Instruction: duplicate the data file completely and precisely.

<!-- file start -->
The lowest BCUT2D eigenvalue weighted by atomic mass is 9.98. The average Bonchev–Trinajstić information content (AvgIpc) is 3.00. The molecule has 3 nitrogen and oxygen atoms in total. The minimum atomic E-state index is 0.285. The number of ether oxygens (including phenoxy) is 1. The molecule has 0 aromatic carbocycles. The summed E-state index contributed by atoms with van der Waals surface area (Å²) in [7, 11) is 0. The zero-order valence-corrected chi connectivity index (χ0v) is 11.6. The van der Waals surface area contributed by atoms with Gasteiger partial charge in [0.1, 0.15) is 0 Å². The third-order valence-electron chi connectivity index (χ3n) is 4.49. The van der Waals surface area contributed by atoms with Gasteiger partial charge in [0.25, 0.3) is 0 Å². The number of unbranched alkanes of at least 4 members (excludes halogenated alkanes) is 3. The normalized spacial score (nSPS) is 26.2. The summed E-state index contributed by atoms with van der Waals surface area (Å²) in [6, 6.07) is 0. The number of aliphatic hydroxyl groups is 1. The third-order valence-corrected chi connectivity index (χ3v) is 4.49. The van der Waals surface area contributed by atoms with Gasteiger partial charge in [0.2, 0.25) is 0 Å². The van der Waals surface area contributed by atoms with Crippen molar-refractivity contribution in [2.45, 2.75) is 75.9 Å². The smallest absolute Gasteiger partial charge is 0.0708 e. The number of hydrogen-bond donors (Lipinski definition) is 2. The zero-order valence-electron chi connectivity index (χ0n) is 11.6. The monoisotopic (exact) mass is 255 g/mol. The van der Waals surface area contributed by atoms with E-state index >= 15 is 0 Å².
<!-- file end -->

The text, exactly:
The lowest BCUT2D eigenvalue weighted by atomic mass is 9.98. The average Bonchev–Trinajstić information content (AvgIpc) is 3.00. The molecule has 3 nitrogen and oxygen atoms in total. The minimum atomic E-state index is 0.285. The number of ether oxygens (including phenoxy) is 1. The molecule has 0 aromatic carbocycles. The summed E-state index contributed by atoms with van der Waals surface area (Å²) in [7, 11) is 0. The zero-order valence-corrected chi connectivity index (χ0v) is 11.6. The van der Waals surface area contributed by atoms with Gasteiger partial charge in [0.1, 0.15) is 0 Å². The third-order valence-electron chi connectivity index (χ3n) is 4.49. The van der Waals surface area contributed by atoms with Gasteiger partial charge in [0.25, 0.3) is 0 Å². The number of unbranched alkanes of at least 4 members (excludes halogenated alkanes) is 3. The normalized spacial score (nSPS) is 26.2. The summed E-state index contributed by atoms with van der Waals surface area (Å²) in [6, 6.07) is 0. The number of aliphatic hydroxyl groups is 1. The third-order valence-corrected chi connectivity index (χ3v) is 4.49. The van der Waals surface area contributed by atoms with Gasteiger partial charge in [0.2, 0.25) is 0 Å². The van der Waals surface area contributed by atoms with Crippen molar-refractivity contribution in [2.45, 2.75) is 75.9 Å². The smallest absolute Gasteiger partial charge is 0.0708 e. The number of hydrogen-bond donors (Lipinski definition) is 2. The zero-order valence-electron chi connectivity index (χ0n) is 11.6. The monoisotopic (exact) mass is 255 g/mol. The van der Waals surface area contributed by atoms with E-state index >= 15 is 0 Å².